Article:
CHEM 101 THIRD WEEK NOTES
CHEM 101 THIRD WEEK NOTES Ch 101
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This 3 page Class Notes was uploaded by Lauren Faris on Friday October 14, 2016. The Class Notes belongs to Ch 101 at University of Alabama - Tuscaloosa taught by Dr. Bakker in Fall 2016. Since its upload, it has received 11 views. For similar materials see Chemistry 101 008 in Science at University of Alabama - Tuscaloosa.
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Date Created: 10/14/16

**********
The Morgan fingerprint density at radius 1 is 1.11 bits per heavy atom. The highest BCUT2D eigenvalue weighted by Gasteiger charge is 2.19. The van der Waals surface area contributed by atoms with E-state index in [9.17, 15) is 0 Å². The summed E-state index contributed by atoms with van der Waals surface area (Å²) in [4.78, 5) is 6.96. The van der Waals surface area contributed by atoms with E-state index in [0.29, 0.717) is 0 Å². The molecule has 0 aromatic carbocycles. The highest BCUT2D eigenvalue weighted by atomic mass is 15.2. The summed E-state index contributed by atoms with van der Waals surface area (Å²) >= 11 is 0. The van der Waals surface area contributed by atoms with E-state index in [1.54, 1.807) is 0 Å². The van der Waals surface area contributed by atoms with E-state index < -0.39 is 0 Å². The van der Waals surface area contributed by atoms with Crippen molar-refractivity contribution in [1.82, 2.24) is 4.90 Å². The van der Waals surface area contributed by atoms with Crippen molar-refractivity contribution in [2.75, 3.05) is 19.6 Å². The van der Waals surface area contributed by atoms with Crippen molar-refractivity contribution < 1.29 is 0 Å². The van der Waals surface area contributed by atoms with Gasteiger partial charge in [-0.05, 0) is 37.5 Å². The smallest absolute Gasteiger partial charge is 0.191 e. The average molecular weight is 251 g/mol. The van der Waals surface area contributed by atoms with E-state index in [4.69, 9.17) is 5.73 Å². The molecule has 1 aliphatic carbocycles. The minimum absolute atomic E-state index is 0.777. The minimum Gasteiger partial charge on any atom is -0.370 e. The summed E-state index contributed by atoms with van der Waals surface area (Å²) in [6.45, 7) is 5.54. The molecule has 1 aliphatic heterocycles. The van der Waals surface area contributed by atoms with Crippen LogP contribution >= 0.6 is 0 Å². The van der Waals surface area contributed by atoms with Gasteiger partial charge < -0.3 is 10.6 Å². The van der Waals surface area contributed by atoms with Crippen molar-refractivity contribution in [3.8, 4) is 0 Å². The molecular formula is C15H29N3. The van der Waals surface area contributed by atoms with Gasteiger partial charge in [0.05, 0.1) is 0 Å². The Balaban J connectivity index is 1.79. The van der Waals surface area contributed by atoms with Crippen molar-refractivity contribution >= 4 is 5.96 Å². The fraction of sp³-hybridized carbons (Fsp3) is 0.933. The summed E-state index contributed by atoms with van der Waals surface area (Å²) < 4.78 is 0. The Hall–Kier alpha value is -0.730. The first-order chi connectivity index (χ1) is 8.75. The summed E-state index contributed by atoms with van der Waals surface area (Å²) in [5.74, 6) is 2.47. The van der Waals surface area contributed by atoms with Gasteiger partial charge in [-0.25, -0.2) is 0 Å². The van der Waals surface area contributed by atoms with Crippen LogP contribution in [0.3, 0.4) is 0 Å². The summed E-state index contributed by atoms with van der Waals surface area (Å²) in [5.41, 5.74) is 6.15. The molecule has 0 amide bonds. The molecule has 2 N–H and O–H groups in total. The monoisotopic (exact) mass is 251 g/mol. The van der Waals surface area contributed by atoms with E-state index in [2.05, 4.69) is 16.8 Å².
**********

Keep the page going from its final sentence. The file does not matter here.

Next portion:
CHEM 101 THIRD WEEK NOTES By Lauren Faris Chapter 7 Cliff Notes Oxygen is paramagnetic. Hybridization is where you mix at least 2 nonequivalent atomic orbitals (e.g. s and p). Hybrid orbitals have very different shape from original atomic orbitals. Number of hybrid orbitals is equal to number of pure atomic orbitals used in the hybridization process. The valence electrons of the atoms in a molecule reside in quantum mechanical atomic orbitals. A chemical bond results when these atomic orbitals interact and there is a total of two electrons in the new molecular orbital. The electrons must be spin paired. According to valence bond theory, bonding takes place between atoms when their atomic or hybrid orbitals interact. To interact, the orbitals must do either of the following: o Be aligned along the axis between the atoms. o Be parallel to each other and perpendicular to the interatomic axis. Some atoms hybridize their orbitals to maximize bonding. More bonds = more full orbitals = more stability. Hybridizing is mixing different types of orbitals in the valence shell to make a new set of degenerate orbitals. sp, sp2 , sp3 , sp3d, sp3d2 The same type of atom can have different types of hybridization. A sigma (σ) bond results when the interacting atomic orbitals point along the axis connecting the two bonding nuclei. Either standard atomic orbitals or hybrids • s to s, p to p, hybrid to hybrid, s to hybrid, etc. • A pi (π) bond results when the bonding atomic orbitals are parallel to each other and perpendicular to the axis connecting the two bonding nuclei. Between unhybridized parallel p orbitals. The interaction between parallel orbitals is not as strong as between orbitals that point at each other; therefore, σ bonds are stronger than π bonds. Atom with two electron groups are linear shape with a 180° bond angle. Valence Bond (VB) theory predicts many properties better than Lewis theory. – Bonding schemes, bond strengths, bond lengths, bond rigidity. Resonance hybrids: VB theory presumes the electrons are localized in orbitals on the atoms in the molecule, so doesn’t really address resonance structures. In MO theory you apply Schrödinger’s wave equation to the molecule to calculate a set of molecular orbitals. The equation solution is estimated. The estimated solution is evaluated and adjusted until the energy of the orbital is minimized. The simplest guess starts with the atomic orbitals of the atoms adding together to make molecular orbitals; this is called the linear combination of atomic orbitals (LCAO) method. Because the orbitals are wave functions, the waves can combine either constructively or destructively. When the wave functions combine constructively, the resulting molecular orbital has lower energy than the original atomic orbitals. Called a bonding molecular orbital. o Designated: σ, π o Most of the electron density between the nuclei. When the wave functions combine destructively, the resulting molecular orbital has higher energy than the original atomic orbital. Called an antibonding molecular orbital. o Designated: σ*, π* o Most of the electron density outside the nuclei. o Nodes between nuclei. Use Aufbau approach for MO’s (as we did for individual atoms). Electrons in bonding MOs are stabilizing. o Lower energy than the atomic orbitals. Electrons in antibonding MOs are destabilizing. o Higher in energy than atomic orbitals. o Electron density located outside the internuclear axis. o Electrons in antibonding orbitals cancel stability gained by electrons in bonding orbitals. Bond order = ½ (# Bonding Electrons – # Antibonding Electrons). Bond order = difference between number of electrons in bonding and antibonding orbitals. Molecular orbitals (MOs) are a linear combination of atomic orbitals (AOs). MOs are named by type: σ, π, with a subscript to indicate what AOs they were formed from. When the combining atomic orbitals are identical and of equal energy, the contribution of each atomic orbital to the molecular orbital is equal. When the combining atomic orbitals are different types and energies, contributions to the MOs are different. The more electronegative an atom is, the lower in energy are its orbitals. • Lower energy atomic orbitals contribute more to the bonding MOs. Higher energy atomic orbitals contribute more to the antibonding MOs. Nonbonding MOs remain localized on the atom donating its atomic orbitals. When many atoms are combined together, the atomic orbitals of all the atoms are combined to make a set of molecular orbitals, which are delocalized over the entire molecule. This gives results that better match real molecule properties than either Lewis or valence bond theories. Band Theory: o Electrons become mobile when they make a transition from the highest occupied molecular orbital into higher energy empty molecular orbitals. o These occupied molecular orbitals are referred to as the valence band. o The unoccupied orbitals the conduction band.
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